Wastewater to RNG
Because wastewater treatment plants (WTTPs) generate biogas with high methane content and very low nitrogen and oxygen, they are attractive candidates for RNG projects. Some wastewater treatment facilities treat sewage sludge on-site using AD, while some send it to other facilities for processing. Approximately 13 WWTPs had operating RNG projects in 2019, according to LMOP.

That number has increased, as Tetra Tech Inc., CGRS Inc., and the city of Boulder have recently completed what has been dubbed the Biogas Use Enhancement Project. A main impetus in moving forward with the project was that facility’s cogeneration system, which has been replaced with a new digester gas upgrading system, was at the end of its useful service life. Western Disposal has agreed to purchase the RNG to fuel a portion of its vehicle fleet of approximately 31 trucks, according to the city, which plans to take advantage of renewable identification number (RIN)-earning opportunities under the U.S. Renewable Fuel Standard, potentially driving a return on investment in the next 10 to 15 years.

Another example of a new WWTP-to-RNG facility is the city of Phoenix 91st Avenue Wastewater Treatment Plant. There, Ameresco designed, built, owns and operates the largest wastewater treatment biogas-to-RNG facility of its kind in the U.S. The plant, capable of processing raw biogas at a rate of 3,250 standard cubic feet per minute, sends RNG through a three-mile RNG pipeline connected to an interstate natural gas pipeline. The RNG is sold on the open market as vehicle fuel under the RFS. The project is expected to generate $1.2 million in annual revenue, to be shared among the cities that jointly own the wastewater treatment plant.

Manure to RNG
According to the EPA AgSTAR project database, as of March 2020 there were 255 operational digester projects utilizing livestock manure in the U.S.  Nearly 80 percent of these are at dairy farms, 14 percent are at hog farms, and the remaining  utilize mix of animal manure, including poultry and beef cattle. Most of these projects generate electricity—roughly 84 percent—and many also recover waste heat for cogeneration. More than 20 manure-based digester projects are currently producing RNG from their biogas, with a variety of RNG end uses including electricity, vehicle fuel and pipeline gas.   The RNG Coalition asserts there are 8,000 large farms and dairies are potential candidates for ag waste/manure-to-RNG production.  

Perhaps one of the best-known projects is Monarch Bioenergy, a joint project between Roeselein Alternative Energy and Smithfield Hog Production. It has the purpose of initaiting RNG production across all Smithfield’s hog farms in Missouri, resulting in approximately 1.3 million dekatherms of RNG annually, the equivalent to eliminating 130,000 gasoline vehicles.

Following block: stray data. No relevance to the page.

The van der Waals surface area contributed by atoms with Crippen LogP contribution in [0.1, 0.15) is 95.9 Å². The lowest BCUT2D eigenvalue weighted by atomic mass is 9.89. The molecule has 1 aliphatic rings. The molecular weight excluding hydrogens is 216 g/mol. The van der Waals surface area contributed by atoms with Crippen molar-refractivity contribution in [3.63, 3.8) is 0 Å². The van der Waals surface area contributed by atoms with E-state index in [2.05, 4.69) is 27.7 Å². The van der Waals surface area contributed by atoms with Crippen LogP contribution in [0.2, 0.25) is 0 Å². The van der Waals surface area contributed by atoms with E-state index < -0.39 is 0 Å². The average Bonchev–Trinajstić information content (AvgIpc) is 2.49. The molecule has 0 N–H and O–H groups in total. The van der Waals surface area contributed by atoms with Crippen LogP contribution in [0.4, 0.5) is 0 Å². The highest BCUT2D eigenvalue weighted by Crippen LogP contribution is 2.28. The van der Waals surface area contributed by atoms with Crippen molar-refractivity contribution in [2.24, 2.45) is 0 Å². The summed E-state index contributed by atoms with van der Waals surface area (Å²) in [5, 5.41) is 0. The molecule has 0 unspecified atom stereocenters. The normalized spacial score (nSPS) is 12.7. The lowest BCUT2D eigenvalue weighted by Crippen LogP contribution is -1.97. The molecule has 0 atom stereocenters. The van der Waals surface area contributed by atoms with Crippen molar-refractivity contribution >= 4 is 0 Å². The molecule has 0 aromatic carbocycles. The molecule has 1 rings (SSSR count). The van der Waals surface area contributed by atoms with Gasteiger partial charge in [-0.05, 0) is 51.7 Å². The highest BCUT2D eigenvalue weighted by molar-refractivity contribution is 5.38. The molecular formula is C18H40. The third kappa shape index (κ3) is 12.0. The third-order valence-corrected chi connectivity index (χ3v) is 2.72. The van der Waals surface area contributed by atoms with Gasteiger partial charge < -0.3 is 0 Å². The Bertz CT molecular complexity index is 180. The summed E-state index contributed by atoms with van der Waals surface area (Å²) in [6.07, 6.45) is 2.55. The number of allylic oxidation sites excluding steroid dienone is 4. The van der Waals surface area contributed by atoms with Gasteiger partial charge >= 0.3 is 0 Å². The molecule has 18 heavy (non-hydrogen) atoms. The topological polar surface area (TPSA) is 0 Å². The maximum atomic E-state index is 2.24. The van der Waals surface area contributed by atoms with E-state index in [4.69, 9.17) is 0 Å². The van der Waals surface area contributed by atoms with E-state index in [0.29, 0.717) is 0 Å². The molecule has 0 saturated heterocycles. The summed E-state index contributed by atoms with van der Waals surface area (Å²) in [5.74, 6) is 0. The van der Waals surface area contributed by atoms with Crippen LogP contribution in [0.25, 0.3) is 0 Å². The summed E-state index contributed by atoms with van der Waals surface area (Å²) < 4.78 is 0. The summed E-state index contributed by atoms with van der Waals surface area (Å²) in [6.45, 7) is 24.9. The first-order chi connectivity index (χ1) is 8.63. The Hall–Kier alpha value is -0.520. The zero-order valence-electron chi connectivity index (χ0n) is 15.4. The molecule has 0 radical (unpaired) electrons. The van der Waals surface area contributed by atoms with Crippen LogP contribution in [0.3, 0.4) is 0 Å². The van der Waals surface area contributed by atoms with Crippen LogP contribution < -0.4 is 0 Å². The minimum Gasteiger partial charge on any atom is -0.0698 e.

Smithfield is also involved in RNG project through its joint venture with Dominion Energy, Align Renewable Natural Gas. Located in Duplin and Sampson counties in North Carolina, the project will generate enough energy to power more than 3,500 homes annually upon completion. As part of the initiative, RNG production will be installed across as many as 19 area farms. The project is modeled after the Optima KV project, which captures biogas on five Smithfield contract farms in North Carolina, and similar projects on Smithfield farms in northern Missouri and Utah.

Another notable project is that of Calgren Dairy Fuels. Early this year, Calgren and Southern California Gas Co.  announced that four additional Central Valley dairies have begun sending methane produced from cow manure to Calgren's biogas-to-RNG operation in Pixley, California, for injection into SoCalGas' system. The Calgren cluster project now processes manure from more than 66,000 cows at 10 area dairy farms.  The additional dairies are projected to nearly double the amount of RNG produced at the facility.
    
Food Waste to RNG
The EPA reported in its 2018 AD survey results that of the 43 stand-alone organic waste-using facilities that disclosed their biogas end use, just five produce RNG for company vehicles or for sale to other customers, while none provide RNG for pipeline injection.

One of the relatively few food waste-to-RNG projects is CR&R Environmental Services’ AD project in Perris, California, which uses residential and commercial yard and food waste. Though the project has an initial maximum capacity of 83,600 tons per year, additional phases are planned to build out capacity to four times that amount.  In 2018, CR&R began injecting RNG into the SoCalGas fossil natural gas system via a newly built 1.4-mile pipeline, which CR&R extracts the RNG back out of to fuel about 400 of its waste-hauling trucks.

Moving Forward
As for North American industry growth moving forward, Escudero says that first and foremost, public policies are driving industry growth. “Public policies influence markets, markets drive demand,” he says. “Additionally, as the general public becomes better educated about the environmental and economic benefits of RNG— including recognition of RNG as a waste management solution for organic waste materials—the call for public officials to support pro-RNG policies like the RFS, LCFS, and state renewable portfolio standards increases.”  

The calendar year is nearing a close, Escudero adds, and despite the uncertainty the past year has brought, the future for RNG looks bright. “This uncertainty—politically, socially, environmentally, economically—is likely to continue into the foreseeable future,” he says. “That said, we are eternally optimistic. We consider ourselves very fortunate as an industry to provide energy as an essential service. As the industry advocate and representative, we are grateful for the personnel, systems and practices, relationships and membership support that have enabled us to advance our mission, even during these unpredictable times.”


Author: Anna Simet
Editor, Biomass Magazine
701-738-4961
asimet@bbiinternational.com